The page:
White Gold Necklace

Written by Patricia Tunstall
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White Gold Necklace Adds Satin Surface

A white gold necklace shares with yellow gold the precious metal it is made of, but there the comparison ends. Pure gold is 24k, and much too soft to endure the rigors of daily activities. In the United States, 14k gold is the standard used in most jewelry, and this means the gold has been hardened by the addition of alloys.

To create white gold, it is necessary to add several alloys to obtain its silvery color. A mix of nickel, tin, copper, zinc, and manganese predominates over the natural yellow color of gold, and results in a durable metal for jewelry. Favored by many over silver, the smoother, silkier surface of a white gold necklace brings classic, clean lines to jewelry.

Substitute for Platinum

Platinum has become extremely popular in recent years, as has white gold. They are look-alikes, and it is difficult for lay people to tell the difference. In fact, white gold was developed during World War II as a platinum substitute because platinum was considered to be a strategic material and could not be used except by the military.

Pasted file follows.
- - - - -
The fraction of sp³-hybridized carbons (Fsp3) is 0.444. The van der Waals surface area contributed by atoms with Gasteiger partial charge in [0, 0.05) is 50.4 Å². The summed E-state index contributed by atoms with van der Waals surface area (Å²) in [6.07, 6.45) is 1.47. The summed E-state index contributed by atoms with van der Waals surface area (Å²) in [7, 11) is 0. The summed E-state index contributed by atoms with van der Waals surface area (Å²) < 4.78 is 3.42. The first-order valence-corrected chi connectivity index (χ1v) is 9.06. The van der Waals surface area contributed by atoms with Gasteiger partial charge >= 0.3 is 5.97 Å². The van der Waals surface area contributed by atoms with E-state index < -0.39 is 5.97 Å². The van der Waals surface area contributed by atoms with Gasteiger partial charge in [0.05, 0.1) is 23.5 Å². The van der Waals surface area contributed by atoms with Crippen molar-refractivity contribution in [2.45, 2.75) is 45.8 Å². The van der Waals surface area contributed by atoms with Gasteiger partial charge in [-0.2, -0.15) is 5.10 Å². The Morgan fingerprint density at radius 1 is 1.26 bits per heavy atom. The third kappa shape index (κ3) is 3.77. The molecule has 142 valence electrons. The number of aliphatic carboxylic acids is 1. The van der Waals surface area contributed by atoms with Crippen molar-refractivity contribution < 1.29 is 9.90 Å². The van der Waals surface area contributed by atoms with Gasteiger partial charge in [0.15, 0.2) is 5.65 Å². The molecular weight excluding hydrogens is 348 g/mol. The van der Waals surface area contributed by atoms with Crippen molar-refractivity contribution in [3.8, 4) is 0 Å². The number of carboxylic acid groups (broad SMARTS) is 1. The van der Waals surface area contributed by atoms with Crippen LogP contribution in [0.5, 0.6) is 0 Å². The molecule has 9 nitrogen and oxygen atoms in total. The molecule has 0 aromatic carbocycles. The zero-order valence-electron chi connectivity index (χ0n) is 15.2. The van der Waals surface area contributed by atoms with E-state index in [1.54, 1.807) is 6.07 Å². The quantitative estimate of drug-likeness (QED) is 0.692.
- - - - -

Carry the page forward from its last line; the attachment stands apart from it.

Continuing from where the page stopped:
Even today, a white gold necklace has an aura of being a modern metal with its metallic sheen and futuristic look. When used in such an ancient design as a white gold Byzantine necklace, the silvery color makes an interesting combination with the ornate intricacy of this style of jewelry. White gold also contributes to the range of affordable quality jewelry, for it extends the basic colors that are available in gold jewelry.

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